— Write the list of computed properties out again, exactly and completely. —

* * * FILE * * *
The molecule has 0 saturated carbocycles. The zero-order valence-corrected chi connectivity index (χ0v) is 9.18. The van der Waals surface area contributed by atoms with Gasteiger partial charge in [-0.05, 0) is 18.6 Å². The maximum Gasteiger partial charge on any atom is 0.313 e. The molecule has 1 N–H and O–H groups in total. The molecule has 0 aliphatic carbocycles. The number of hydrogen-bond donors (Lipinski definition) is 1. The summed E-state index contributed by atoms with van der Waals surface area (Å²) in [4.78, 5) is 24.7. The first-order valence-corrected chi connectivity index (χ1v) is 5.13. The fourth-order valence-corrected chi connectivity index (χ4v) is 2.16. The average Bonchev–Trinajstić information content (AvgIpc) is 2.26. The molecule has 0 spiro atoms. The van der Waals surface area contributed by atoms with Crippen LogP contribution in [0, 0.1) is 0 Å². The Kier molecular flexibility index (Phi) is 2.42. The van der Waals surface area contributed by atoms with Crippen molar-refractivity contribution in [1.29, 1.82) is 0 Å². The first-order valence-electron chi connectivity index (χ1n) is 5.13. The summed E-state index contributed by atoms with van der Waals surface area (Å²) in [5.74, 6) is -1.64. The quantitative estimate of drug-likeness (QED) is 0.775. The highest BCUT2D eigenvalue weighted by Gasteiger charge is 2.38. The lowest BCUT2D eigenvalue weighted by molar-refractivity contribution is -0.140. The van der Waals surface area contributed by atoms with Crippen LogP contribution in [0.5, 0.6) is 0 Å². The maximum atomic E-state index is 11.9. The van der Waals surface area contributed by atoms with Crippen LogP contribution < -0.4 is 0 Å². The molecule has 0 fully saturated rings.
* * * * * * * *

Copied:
The molecule has 0 saturated carbocycles. The zero-order valence-corrected chi connectivity index (χ0v) is 9.18. The van der Waals surface area contributed by atoms with Gasteiger partial charge in [-0.05, 0) is 18.6 Å². The maximum Gasteiger partial charge on any atom is 0.313 e. The molecule has 1 N–H and O–H groups in total. The molecule has 0 aliphatic carbocycles. The number of hydrogen-bond donors (Lipinski definition) is 1. The summed E-state index contributed by atoms with van der Waals surface area (Å²) in [4.78, 5) is 24.7. The first-order valence-corrected chi connectivity index (χ1v) is 5.13. The fourth-order valence-corrected chi connectivity index (χ4v) is 2.16. The average Bonchev–Trinajstić information content (AvgIpc) is 2.26. The molecule has 0 spiro atoms. The van der Waals surface area contributed by atoms with Crippen LogP contribution in [0, 0.1) is 0 Å². The Kier molecular flexibility index (Phi) is 2.42. The van der Waals surface area contributed by atoms with Crippen molar-refractivity contribution in [1.29, 1.82) is 0 Å². The first-order valence-electron chi connectivity index (χ1n) is 5.13. The summed E-state index contributed by atoms with van der Waals surface area (Å²) in [5.74, 6) is -1.64. The quantitative estimate of drug-likeness (QED) is 0.775. The highest BCUT2D eigenvalue weighted by Gasteiger charge is 2.38. The lowest BCUT2D eigenvalue weighted by molar-refractivity contribution is -0.140. The van der Waals surface area contributed by atoms with Crippen LogP contribution in [0.5, 0.6) is 0 Å². The maximum atomic E-state index is 11.9. The van der Waals surface area contributed by atoms with Crippen LogP contribution < -0.4 is 0 Å². The molecule has 0 fully saturated rings.